Pitt women’s lacrosse looks to make statement in inaugural season

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Hannah Wilson | Senior Staff Photographer

Pitt lacrosse players Dylana Williams (51) and Talia Zuco (19) fight for the ball during the team’s September playday against Duquesne at Highmark Stadium.

By Jermaine Sykes, Staff Writer

With the spring season looming, Pitt’s youngest varsity team is preparing for its inaugural season. Panthers women’s lacrosse is aiming for early success in one of the deepest conferences in the NCAA.

Women’s lacrosse is the newest varsity sport in Oakland, and the first addition to Pitt athletics since softball in 1997. While the program has been in operation since 2019, official Division I play doesn’t begin until Feb. 11, when the Panthers take on Duquesne. Their first schedule, revealed Jan. 5, featured several challenging matchups including home games vs. North Carolina and Boston College, as well as road games at Duke, Notre Dame and Syracuse. Those five, all fellow ACC teams, were ranked within the top 13 of the top-25 rankings at the end of the 2021 season.

The first Pitt roster consists of 38 players, 23 of whom are underclassmen, including 16 first years.

Without returning players to rely on, others will have to step up. But graduate students Therese Pitman and Allyson Trice, and senior Carlie Leach, have already become early leaders for the youthful Panthers.

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Pitman, a sixth-year student from Syracuse, New York, began her collegiate career at Binghamton College and Siena College. She decided in 2020 to come to Pitt to finish her career.

“Last fall there were 14 players on the team,” Pitman said. “We had to set the foundation from the beginning.”

Part of building that foundation required attracting and recruiting other players. Leach and Trice both joined the program in January 2021. Trice played four years at Syracuse before transferring to Pitt for her fifth year. Head coach Emily Boissonneault played a big part in that decision.

“Coach Emily made me feel comfortable,” Trice said. “She stands for everything I value in lacrosse. She sets the standard for teamwork and comradery.”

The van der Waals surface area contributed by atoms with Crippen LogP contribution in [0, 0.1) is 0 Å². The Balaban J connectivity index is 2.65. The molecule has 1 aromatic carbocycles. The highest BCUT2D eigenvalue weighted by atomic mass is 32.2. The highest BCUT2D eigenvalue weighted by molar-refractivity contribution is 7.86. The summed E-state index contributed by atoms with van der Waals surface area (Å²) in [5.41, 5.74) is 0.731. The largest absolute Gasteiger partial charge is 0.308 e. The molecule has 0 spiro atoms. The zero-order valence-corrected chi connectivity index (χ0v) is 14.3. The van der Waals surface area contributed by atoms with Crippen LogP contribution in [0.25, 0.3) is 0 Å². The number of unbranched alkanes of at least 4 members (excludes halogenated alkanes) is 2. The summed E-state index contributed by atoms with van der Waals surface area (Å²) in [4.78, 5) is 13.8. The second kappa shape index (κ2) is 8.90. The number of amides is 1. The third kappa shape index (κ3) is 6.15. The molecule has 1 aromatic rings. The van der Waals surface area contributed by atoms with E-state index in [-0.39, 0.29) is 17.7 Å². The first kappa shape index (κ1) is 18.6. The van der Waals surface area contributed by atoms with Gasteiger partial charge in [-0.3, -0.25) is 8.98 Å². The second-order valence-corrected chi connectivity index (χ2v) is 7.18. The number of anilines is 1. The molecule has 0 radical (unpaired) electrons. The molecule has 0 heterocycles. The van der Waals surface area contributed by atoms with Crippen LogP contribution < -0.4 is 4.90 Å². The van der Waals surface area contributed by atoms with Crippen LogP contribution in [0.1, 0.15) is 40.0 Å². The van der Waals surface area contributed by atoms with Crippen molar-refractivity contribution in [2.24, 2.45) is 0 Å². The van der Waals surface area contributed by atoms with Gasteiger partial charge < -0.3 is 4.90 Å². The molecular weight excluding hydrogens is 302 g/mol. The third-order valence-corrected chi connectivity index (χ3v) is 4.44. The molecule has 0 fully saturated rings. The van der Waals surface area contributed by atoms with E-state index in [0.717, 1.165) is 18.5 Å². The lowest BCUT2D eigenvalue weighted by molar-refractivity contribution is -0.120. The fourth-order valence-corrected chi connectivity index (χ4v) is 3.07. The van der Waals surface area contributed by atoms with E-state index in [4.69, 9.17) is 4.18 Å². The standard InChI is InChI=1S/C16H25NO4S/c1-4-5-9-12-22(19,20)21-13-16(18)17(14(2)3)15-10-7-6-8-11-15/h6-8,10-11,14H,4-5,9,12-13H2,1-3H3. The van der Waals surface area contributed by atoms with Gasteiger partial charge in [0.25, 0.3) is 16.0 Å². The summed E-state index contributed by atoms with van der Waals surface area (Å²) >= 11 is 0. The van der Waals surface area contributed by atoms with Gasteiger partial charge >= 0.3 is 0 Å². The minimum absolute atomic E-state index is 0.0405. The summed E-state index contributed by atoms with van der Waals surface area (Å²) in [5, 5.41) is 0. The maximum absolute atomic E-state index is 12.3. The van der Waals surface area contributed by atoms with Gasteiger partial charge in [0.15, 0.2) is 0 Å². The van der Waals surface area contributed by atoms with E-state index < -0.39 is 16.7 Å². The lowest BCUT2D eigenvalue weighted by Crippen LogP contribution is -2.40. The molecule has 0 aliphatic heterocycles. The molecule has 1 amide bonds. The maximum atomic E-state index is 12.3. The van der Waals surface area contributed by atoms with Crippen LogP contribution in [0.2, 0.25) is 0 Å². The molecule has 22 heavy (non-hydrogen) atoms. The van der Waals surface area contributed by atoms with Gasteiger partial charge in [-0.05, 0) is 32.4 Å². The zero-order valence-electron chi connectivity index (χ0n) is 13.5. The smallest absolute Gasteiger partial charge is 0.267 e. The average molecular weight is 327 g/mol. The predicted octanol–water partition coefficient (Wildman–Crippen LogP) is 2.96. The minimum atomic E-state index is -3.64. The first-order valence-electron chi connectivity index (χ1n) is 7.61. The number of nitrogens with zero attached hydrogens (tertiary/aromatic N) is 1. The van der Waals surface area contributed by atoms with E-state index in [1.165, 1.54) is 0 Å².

Pitt hired Boissonneault when the University announced the program’s creation. Prior to accepting the top Pitt job, Boissonneault played at Detroit Mercy. There she earned team most valuable player honors in 2012 and made multiple ALL-NLC first teams. After graduating, Boissonneault became an assistant coach at James Madison. Boissonneault was part of a JMU staff in 2018 that went on to win the NCAA Championship.

Pitt players believe their coach has all the qualities necessary to build this program from the ground up.

“Emily is a fearless, compassionate and competitive leader,” Leach said. “She makes sure everyone gets better every rep.”

Leach added that joining a new program has been exciting. Team building and the fact that she’d be one of the original players in a new program made Pitt attractive to her.

“Part of the fun of a new program is setting the foundation,” Leach said. “It’s the first year so we get to set all of the traditions.”

Leach, Trice and Pitman will all be team captains in 2022. Boissonneault’s specialty is defense, and she’ll have the help of Pitman and Trice in her defensive unit. Leach, on the other hand, is an attacker and will lead the Panthers’ offensive unit. She played at the University of Oregon before transferring to Pitt, where she scored 24 goals in 21 games.

The three captains all had a similar team goal for 2022 — finishing over .500. In a deep and talented conference like the ACC, this is a lofty goal. But Trice also said this year’s win-loss record is secondary to laying a foundation for future success.

“I just want to have an impact on this team,” Trice said. “And set a reputation for Pitt women’s lacrosse that inspires young girls to want to come here.”

For Pitman, success off the field is just as important as having success on the field. During the 2020-21 academic year, women’s lacrosse led Pitt athletics in community service and team GPA. To Pitman, continuing this is another goal for 2022.

“We want to be community service champions,” Pitman said. “For us that means going out of our way to benefit the community of Pittsburgh.”

For the three captains, this will be their final season of collegiate lacrosse. They want to go out with a bang.

“I just want to have a good time,” Pitman said. “I don’t want to have regrets and I want to leave everything on the field.”

The Panthers have other players who are primed for big seasons as well. Graduate students Paige Petty and Molly Carter bolster an experienced Panther attack unit. Carter, a transfer from Syracuse, had 15 goals and 15 assists in 2018 as a first-year player. Petty comes from Virginia Tech, where she is the all-time goal and point scorer.

Boissonneault got her players to buy into the program. While playing the ACC presents a tough challenge for any coach, her players believe that they are ready to succeed.

Regardless of how the wins and losses shake out, this will be a landmark season for Pitt women’s lacrosse. When asked how it felt to be a part of this season, Pitman said she was grateful to get in on the ground floor of something that will last long after she’s gone.

“[I’m] grateful,” Pitman said. “To be able to start something from the ground is very historical and something I’m proud to be a part of. Knowing that we’re laying the groundwork for generations of women to come is something I’ll cherish forever.”

But Pitt isn’t just happy to be here. The team knows that no opponent will cut it any slack for being new, and it won’t give itself any either. The Panthers want to make a name for themselves now.

“Pittsburgh means business,” Pitman said. “We are not just any new program. We are here to stay and to make noise in the ACC.”